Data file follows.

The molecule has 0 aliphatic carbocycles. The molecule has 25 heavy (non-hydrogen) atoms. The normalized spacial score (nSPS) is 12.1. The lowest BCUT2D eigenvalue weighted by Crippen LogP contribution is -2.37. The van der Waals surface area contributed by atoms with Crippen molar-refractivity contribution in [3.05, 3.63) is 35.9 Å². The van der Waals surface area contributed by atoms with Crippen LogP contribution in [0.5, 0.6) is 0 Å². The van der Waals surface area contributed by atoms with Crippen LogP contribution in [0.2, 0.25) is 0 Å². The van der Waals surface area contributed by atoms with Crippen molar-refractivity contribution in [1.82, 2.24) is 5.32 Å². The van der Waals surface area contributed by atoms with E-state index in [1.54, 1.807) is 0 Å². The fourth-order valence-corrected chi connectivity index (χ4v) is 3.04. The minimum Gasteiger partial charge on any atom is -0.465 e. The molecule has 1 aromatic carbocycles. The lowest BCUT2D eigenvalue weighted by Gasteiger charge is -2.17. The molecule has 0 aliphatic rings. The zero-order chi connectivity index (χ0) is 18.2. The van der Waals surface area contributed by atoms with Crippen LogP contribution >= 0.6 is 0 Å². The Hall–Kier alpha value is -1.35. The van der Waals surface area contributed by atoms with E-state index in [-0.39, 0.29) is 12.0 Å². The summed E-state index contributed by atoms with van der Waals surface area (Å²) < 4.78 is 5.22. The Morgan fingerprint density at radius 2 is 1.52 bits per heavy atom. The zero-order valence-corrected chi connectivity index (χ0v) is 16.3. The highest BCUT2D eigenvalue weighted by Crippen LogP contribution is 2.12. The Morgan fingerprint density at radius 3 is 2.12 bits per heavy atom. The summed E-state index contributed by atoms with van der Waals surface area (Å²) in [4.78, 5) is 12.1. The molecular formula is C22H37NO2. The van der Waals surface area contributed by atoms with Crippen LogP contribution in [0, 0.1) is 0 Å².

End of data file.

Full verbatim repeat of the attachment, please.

The molecule has 0 aliphatic carbocycles. The molecule has 25 heavy (non-hydrogen) atoms. The normalized spacial score (nSPS) is 12.1. The lowest BCUT2D eigenvalue weighted by Crippen LogP contribution is -2.37. The van der Waals surface area contributed by atoms with Crippen molar-refractivity contribution in [3.05, 3.63) is 35.9 Å². The van der Waals surface area contributed by atoms with Crippen LogP contribution in [0.5, 0.6) is 0 Å². The van der Waals surface area contributed by atoms with Crippen LogP contribution in [0.2, 0.25) is 0 Å². The van der Waals surface area contributed by atoms with Crippen molar-refractivity contribution in [1.82, 2.24) is 5.32 Å². The van der Waals surface area contributed by atoms with E-state index in [1.54, 1.807) is 0 Å². The fourth-order valence-corrected chi connectivity index (χ4v) is 3.04. The minimum Gasteiger partial charge on any atom is -0.465 e. The molecule has 1 aromatic carbocycles. The lowest BCUT2D eigenvalue weighted by Gasteiger charge is -2.17. The molecule has 0 aliphatic rings. The zero-order chi connectivity index (χ0) is 18.2. The van der Waals surface area contributed by atoms with Crippen LogP contribution >= 0.6 is 0 Å². The Hall–Kier alpha value is -1.35. The van der Waals surface area contributed by atoms with E-state index in [-0.39, 0.29) is 12.0 Å². The summed E-state index contributed by atoms with van der Waals surface area (Å²) < 4.78 is 5.22. The Morgan fingerprint density at radius 2 is 1.52 bits per heavy atom. The zero-order valence-corrected chi connectivity index (χ0v) is 16.3. The highest BCUT2D eigenvalue weighted by Crippen LogP contribution is 2.12. The Morgan fingerprint density at radius 3 is 2.12 bits per heavy atom. The summed E-state index contributed by atoms with van der Waals surface area (Å²) in [4.78, 5) is 12.1. The molecular formula is C22H37NO2. The van der Waals surface area contributed by atoms with Crippen LogP contribution in [0, 0.1) is 0 Å².